AN UGLY DUCKLING
A man sat on a stool eating lunch, left hand holding a spoon and right hand holding an iPhone. He almost choked, trying to hold back his tears. He put his next bite on hold and looked around to see if anybody saw him. Nobody. Relief washed over him after confirming he was still alone. He swiped on his iPhone and continued reading the story that brought tears to his eyes - Hans Christian Andersen's The Ugly Duckling.
Every word and every sentence brought forth more emotion. There in the cold office pantry, what used to just be a children story for him was quickly turning into something else, a reflection and a revelation of a life that wasn't easy to travel. The vulnerability of the ugly duckling he felt as if he was the little creature himself, whose sadness was brought about by the imperative need to belong. Why don't I belong? Why am I different? he thought. It's because I'm so ugly! he and the ugly duckling cried in unison. Tears slowly trickled down his cheeks.
You don't understand me, the ugly duckling protested. The man nodded. Understand. That one word burst the balloon that had been swelling in his heart for many years. All his life, he had lived with some unexplained loneliness: he didn't share the same interests with most of his peers, couldn't relate well to others for some reason, and, at times, viewed the world oddly. He carried on with the story just like he did all his life, trudging on, hoping, wishing, and dreaming for some salvaging light to show him the way and answer his questions.
Then it did. It came to the man, the salvaging light, in a way he did not expect, in the form of a fairy tale that had been around for more than a century. He let go of the urge to try to hold back his tears as the ugly duckling discovered it had shed all of its "ugliness" and had transformed into a magnificent swan. He cried not tears of sadness but of happiness as one of the swans told him, Being born in a duck yard does not matter if one has lain in a swan's egg! The story ended.
I resumed eating my lunch even though my hunger was long gone after reading. The Ugly Duckling had just become one of my most favourite stories of all time.
Today, I celebrate my 31st birthday. I'm here at Starbucks, one of my favourite places to go to, finishing this article. Memories of my previous two birthdays are still fresh in my mind. I escaped from heartbreak and sadness in Singapore for my 29th birthday and received the gift of synchronicity for my 30th. The two events elicited different emotions but either way both were eventful. This year I want to make it special again. I want to celebrate my giftedness.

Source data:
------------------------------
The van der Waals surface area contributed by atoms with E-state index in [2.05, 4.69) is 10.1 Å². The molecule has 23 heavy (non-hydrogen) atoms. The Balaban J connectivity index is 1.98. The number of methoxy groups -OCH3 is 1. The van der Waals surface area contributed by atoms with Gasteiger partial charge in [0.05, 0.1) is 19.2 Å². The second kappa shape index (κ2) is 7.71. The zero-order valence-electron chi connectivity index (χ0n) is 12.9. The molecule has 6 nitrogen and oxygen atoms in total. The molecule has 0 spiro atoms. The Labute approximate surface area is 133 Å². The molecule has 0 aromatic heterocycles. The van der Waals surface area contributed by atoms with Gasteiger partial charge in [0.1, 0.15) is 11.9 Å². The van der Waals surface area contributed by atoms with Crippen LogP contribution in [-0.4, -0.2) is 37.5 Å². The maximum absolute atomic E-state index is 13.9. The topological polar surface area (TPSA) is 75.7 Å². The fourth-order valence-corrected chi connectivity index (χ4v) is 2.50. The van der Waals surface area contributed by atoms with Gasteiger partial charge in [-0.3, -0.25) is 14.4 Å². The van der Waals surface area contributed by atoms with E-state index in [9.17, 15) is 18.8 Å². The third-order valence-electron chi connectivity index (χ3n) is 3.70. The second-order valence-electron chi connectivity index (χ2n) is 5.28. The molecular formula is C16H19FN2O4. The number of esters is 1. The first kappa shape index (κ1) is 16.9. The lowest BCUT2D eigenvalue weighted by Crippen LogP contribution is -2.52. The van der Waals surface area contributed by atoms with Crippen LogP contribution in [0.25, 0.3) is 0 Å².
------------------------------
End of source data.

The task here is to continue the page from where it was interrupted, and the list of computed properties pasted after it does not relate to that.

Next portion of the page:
Mary-Elaine Jacobsen's book The Gifted Adult: A Revolutionary Guide for Liberating Everyday Genius is a special book I hold dear in my heart. Synchronicity brought about my discovery of its existence. Someone I was following on Instagram posted a photo of a page from the book along with a raving description of it, which immediately piked my interest. After asking in the comments what the title was, I bought the book from Amazon instantly.
Jacobsen's The Gifted Adult filled a large hole in my life like a thundering waterfall to a river. Identity, self-esteem, and purpose questions were given answers. From that point onwards, I began to look at life more differently than I did before. Armed with a better understanding of myself, I could then look at the past, the present, and the future with a different perspective. I am a gifted adult and to Jacobsen and her book, for helping me become aware, I am forever grateful. (We're not going to discuss gifted adults and their traits here. If you wish to pursue more on that, I highly recommend Jacobsen's book.)
But this is really not about me. It's for the other gifted adults out there, who are probably looking up at the stars at night and asking the same questions I did (and still do because there are still so much to learn). Sometimes it's hard. Most of the time it's lonely. And in the worst moments, giving up sounds like the best option. But I dare you not, never ever give up! I haven't made it yet to the summit of my journey but I survived the dark days of my unawareness of being gifted. And I will tell you this. @@Those dark days were worth going through. It's beautiful here at the start of the other side.@@ The sun shines bright in a concoction of strange colours. The birds are singing songs we've never heard before. From where I am right now, I can hear the chanting of a tribe far away, calling out to us, beckoning us to venture further.
@@Words are very powerful for us gifted adults.@@ They can either destroy us or build us, which is why I bring you these 31 quotes (divided into multiple categories) fitting for gifted adults. Credit goes to the source of these words, highly likely gifted adults themselves; I'm just a messenger. Whatever you're going through right now, I hope these give you hope and support. Don't let the world kill the gifted adult in you. Fight to keep it alive. We (other gifted adults) may not be there physically but we're with you in spirit.
Here are the 31 quotes:
Never give up!
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